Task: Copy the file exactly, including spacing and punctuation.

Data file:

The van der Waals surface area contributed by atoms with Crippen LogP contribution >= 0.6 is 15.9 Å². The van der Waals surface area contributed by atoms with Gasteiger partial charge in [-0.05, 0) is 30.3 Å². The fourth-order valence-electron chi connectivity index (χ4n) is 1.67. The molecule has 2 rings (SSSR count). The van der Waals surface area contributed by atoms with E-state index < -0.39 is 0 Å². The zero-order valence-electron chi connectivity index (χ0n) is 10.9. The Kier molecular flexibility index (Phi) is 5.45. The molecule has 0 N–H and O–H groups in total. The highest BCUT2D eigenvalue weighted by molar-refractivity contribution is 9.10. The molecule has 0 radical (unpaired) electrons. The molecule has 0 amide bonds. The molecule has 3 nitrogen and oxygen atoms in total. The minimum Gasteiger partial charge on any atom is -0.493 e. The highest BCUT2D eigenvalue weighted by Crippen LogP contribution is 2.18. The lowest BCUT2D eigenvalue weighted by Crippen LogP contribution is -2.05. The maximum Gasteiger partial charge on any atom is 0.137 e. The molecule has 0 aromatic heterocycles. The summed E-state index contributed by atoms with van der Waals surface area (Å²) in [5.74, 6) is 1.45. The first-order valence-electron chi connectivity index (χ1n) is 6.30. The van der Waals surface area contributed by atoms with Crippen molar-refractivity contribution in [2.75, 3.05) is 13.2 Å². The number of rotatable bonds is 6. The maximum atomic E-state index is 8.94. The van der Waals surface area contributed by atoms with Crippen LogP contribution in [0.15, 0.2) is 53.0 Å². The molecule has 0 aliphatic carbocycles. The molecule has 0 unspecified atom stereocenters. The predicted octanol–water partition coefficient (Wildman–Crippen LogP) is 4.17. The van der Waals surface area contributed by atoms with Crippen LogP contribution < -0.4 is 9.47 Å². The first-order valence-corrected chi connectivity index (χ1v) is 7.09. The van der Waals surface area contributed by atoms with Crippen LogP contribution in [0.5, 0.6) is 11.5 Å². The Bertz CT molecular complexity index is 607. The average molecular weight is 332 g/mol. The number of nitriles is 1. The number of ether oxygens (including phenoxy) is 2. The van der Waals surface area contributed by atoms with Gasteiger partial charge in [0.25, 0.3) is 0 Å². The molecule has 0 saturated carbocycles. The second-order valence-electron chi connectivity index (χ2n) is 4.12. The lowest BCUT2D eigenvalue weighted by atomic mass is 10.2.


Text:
The van der Waals surface area contributed by atoms with Crippen LogP contribution >= 0.6 is 15.9 Å². The van der Waals surface area contributed by atoms with Gasteiger partial charge in [-0.05, 0) is 30.3 Å². The fourth-order valence-electron chi connectivity index (χ4n) is 1.67. The molecule has 2 rings (SSSR count). The van der Waals surface area contributed by atoms with E-state index < -0.39 is 0 Å². The zero-order valence-electron chi connectivity index (χ0n) is 10.9. The Kier molecular flexibility index (Phi) is 5.45. The molecule has 0 N–H and O–H groups in total. The highest BCUT2D eigenvalue weighted by molar-refractivity contribution is 9.10. The molecule has 0 radical (unpaired) electrons. The molecule has 0 amide bonds. The molecule has 3 nitrogen and oxygen atoms in total. The minimum Gasteiger partial charge on any atom is -0.493 e. The highest BCUT2D eigenvalue weighted by Crippen LogP contribution is 2.18. The lowest BCUT2D eigenvalue weighted by Crippen LogP contribution is -2.05. The maximum Gasteiger partial charge on any atom is 0.137 e. The molecule has 0 aromatic heterocycles. The summed E-state index contributed by atoms with van der Waals surface area (Å²) in [5.74, 6) is 1.45. The first-order valence-electron chi connectivity index (χ1n) is 6.30. The van der Waals surface area contributed by atoms with Crippen molar-refractivity contribution in [2.75, 3.05) is 13.2 Å². The number of rotatable bonds is 6. The maximum atomic E-state index is 8.94. The van der Waals surface area contributed by atoms with Crippen LogP contribution in [0.15, 0.2) is 53.0 Å². The molecule has 0 aliphatic carbocycles. The molecule has 0 unspecified atom stereocenters. The predicted octanol–water partition coefficient (Wildman–Crippen LogP) is 4.17. The van der Waals surface area contributed by atoms with Crippen LogP contribution < -0.4 is 9.47 Å². The first-order valence-corrected chi connectivity index (χ1v) is 7.09. The van der Waals surface area contributed by atoms with Crippen LogP contribution in [0.5, 0.6) is 11.5 Å². The Bertz CT molecular complexity index is 607. The average molecular weight is 332 g/mol. The number of nitriles is 1. The number of ether oxygens (including phenoxy) is 2. The van der Waals surface area contributed by atoms with Gasteiger partial charge in [0.25, 0.3) is 0 Å². The molecule has 0 saturated carbocycles. The second-order valence-electron chi connectivity index (χ2n) is 4.12. The lowest BCUT2D eigenvalue weighted by atomic mass is 10.2.